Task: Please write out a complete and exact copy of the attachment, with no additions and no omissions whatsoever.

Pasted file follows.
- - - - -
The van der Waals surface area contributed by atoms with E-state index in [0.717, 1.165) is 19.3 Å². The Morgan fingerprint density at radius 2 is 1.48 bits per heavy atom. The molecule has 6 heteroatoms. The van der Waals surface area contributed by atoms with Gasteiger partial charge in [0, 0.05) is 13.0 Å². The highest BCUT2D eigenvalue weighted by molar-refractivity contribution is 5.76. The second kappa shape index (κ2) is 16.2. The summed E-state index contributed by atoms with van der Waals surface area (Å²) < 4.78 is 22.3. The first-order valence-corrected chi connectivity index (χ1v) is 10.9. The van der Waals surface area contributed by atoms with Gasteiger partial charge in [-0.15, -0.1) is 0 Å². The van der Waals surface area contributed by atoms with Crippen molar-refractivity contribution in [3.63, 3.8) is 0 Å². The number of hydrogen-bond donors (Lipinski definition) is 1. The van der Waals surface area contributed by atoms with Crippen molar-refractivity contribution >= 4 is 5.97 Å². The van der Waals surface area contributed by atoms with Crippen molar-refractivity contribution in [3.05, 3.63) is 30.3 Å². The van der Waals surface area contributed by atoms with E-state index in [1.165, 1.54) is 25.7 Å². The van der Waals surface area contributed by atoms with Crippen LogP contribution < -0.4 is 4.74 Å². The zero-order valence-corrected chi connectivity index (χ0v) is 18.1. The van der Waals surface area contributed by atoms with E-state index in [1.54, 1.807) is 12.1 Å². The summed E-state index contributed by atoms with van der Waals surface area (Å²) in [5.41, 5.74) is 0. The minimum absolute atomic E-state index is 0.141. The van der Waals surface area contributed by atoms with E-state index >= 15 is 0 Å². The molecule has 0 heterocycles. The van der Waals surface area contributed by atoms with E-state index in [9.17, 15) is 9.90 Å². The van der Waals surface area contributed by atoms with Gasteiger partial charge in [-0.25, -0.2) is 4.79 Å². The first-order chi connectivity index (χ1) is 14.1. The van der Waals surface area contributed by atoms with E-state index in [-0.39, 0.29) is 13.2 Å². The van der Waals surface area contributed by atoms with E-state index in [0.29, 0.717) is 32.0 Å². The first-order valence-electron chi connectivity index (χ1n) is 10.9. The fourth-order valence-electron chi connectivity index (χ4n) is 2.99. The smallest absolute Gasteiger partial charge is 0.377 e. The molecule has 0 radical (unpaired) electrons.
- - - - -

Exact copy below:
The van der Waals surface area contributed by atoms with E-state index in [0.717, 1.165) is 19.3 Å². The Morgan fingerprint density at radius 2 is 1.48 bits per heavy atom. The molecule has 6 heteroatoms. The van der Waals surface area contributed by atoms with Gasteiger partial charge in [0, 0.05) is 13.0 Å². The highest BCUT2D eigenvalue weighted by molar-refractivity contribution is 5.76. The second kappa shape index (κ2) is 16.2. The summed E-state index contributed by atoms with van der Waals surface area (Å²) < 4.78 is 22.3. The first-order valence-corrected chi connectivity index (χ1v) is 10.9. The van der Waals surface area contributed by atoms with Gasteiger partial charge in [-0.15, -0.1) is 0 Å². The van der Waals surface area contributed by atoms with Crippen molar-refractivity contribution in [3.63, 3.8) is 0 Å². The number of hydrogen-bond donors (Lipinski definition) is 1. The van der Waals surface area contributed by atoms with Crippen molar-refractivity contribution >= 4 is 5.97 Å². The van der Waals surface area contributed by atoms with Crippen molar-refractivity contribution in [3.05, 3.63) is 30.3 Å². The van der Waals surface area contributed by atoms with E-state index in [1.165, 1.54) is 25.7 Å². The van der Waals surface area contributed by atoms with Crippen LogP contribution < -0.4 is 4.74 Å². The zero-order valence-corrected chi connectivity index (χ0v) is 18.1. The van der Waals surface area contributed by atoms with E-state index in [1.54, 1.807) is 12.1 Å². The summed E-state index contributed by atoms with van der Waals surface area (Å²) in [5.41, 5.74) is 0. The minimum absolute atomic E-state index is 0.141. The van der Waals surface area contributed by atoms with E-state index >= 15 is 0 Å². The molecule has 0 heterocycles. The van der Waals surface area contributed by atoms with E-state index in [9.17, 15) is 9.90 Å². The van der Waals surface area contributed by atoms with Gasteiger partial charge in [-0.25, -0.2) is 4.79 Å². The first-order chi connectivity index (χ1) is 14.1. The van der Waals surface area contributed by atoms with E-state index in [-0.39, 0.29) is 13.2 Å². The van der Waals surface area contributed by atoms with E-state index in [0.29, 0.717) is 32.0 Å². The first-order valence-electron chi connectivity index (χ1n) is 10.9. The fourth-order valence-electron chi connectivity index (χ4n) is 2.99. The smallest absolute Gasteiger partial charge is 0.377 e. The molecule has 0 radical (unpaired) electrons.